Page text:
Barry Rowan: After first calling me to himself, God led me to a career in business leadership providing me with a sacred opportunity to express my faith through my work—in actions more than words. I believe the fundamental purpose of business is to serve. And business distinctively contributes to society through four primary ways: 1) responsible value creation, 2) creating an environment that enables employees to grow into the full expressions of ourselves, 3) serving customers (for when we are serving customers we are serving our God who dwells in every person), and 4) by being responsible citizens as individuals and organizations in the communities where we operate.
Barry Rowan: We are not what we do; rather, what we do is an expression of who we are. As we are emptied of ourselves and filled with God, this Jesus living in us washes dishes, cares for our children, smiles at the postal clerk, and leads multi-billion-dollar businesses. We can come alongside others who are working in the world as prayer partners. And even as we succumb to debilitating diseases like Alzheimer's, our work is not finished as we become God's instruments to help others learn and express self-emptying love.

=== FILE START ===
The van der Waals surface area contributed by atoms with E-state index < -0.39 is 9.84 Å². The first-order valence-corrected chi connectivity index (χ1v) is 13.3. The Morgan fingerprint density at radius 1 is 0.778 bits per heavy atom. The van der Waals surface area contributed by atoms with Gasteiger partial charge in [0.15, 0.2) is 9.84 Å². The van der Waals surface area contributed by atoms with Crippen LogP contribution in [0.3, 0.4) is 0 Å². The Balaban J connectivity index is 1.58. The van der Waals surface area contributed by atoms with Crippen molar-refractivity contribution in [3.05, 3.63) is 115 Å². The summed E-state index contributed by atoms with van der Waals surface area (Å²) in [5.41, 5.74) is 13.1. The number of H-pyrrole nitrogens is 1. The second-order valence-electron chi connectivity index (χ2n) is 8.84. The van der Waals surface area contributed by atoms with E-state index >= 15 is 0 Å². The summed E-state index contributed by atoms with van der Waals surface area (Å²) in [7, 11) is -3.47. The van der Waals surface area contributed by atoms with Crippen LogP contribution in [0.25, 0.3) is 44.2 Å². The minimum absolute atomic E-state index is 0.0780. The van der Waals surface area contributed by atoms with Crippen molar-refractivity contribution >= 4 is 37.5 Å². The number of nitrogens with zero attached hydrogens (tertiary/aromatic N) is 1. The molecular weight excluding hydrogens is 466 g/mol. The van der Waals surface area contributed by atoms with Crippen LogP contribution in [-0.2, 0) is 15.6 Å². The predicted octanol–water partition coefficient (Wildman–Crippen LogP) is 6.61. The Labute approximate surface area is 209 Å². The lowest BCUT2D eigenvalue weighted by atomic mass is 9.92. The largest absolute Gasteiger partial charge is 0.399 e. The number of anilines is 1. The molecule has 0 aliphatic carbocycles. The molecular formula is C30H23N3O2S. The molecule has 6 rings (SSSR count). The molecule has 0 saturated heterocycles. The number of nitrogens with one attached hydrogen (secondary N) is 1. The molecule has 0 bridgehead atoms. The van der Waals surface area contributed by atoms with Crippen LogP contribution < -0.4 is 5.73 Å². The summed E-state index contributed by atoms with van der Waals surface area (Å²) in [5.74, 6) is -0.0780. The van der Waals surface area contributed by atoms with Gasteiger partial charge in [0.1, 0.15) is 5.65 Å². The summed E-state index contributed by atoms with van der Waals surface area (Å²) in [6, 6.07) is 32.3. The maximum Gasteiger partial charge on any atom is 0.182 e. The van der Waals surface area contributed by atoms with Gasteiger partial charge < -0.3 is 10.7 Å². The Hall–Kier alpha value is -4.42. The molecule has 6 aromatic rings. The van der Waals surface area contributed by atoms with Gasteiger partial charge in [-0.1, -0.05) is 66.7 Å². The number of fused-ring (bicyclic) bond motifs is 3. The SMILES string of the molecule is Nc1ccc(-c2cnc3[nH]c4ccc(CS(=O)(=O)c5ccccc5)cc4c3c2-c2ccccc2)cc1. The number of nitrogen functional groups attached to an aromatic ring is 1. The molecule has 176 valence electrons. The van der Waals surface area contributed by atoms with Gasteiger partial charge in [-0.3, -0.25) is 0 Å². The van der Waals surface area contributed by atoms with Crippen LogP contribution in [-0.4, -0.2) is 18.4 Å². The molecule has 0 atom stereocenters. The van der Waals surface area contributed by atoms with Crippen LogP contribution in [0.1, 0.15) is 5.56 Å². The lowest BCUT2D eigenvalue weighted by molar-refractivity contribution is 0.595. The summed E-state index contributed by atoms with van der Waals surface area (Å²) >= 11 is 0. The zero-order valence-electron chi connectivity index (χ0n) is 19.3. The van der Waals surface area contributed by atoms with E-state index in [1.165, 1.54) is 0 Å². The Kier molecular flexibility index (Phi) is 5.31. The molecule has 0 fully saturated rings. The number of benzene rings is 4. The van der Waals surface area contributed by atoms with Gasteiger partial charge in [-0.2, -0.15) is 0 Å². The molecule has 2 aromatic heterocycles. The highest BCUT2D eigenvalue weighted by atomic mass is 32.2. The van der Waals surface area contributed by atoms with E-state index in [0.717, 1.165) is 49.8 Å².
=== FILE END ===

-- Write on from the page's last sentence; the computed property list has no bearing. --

Joanna Meyer: A broad view of calling provides a helpful framework for answering this question. Before God ever calls us to a specific role or relationship, he calls us to himself—to a relationship with him, to a life of discipleship and service. As author Os Guinness explains, "We are not called to do something or go somewhere; we are called to Someone. We are not called first to special work but to God. The key to answering the call is to be devoted to no one and to nothing above God himself." This concept of calling as a whole-life response to God challenges the hierarchy of importance we ascribe to various types of work. It also invites us to see any life stage or season as ripe with potential as we live with God and for him through our daily work, regardless of where that work takes place or what that work is.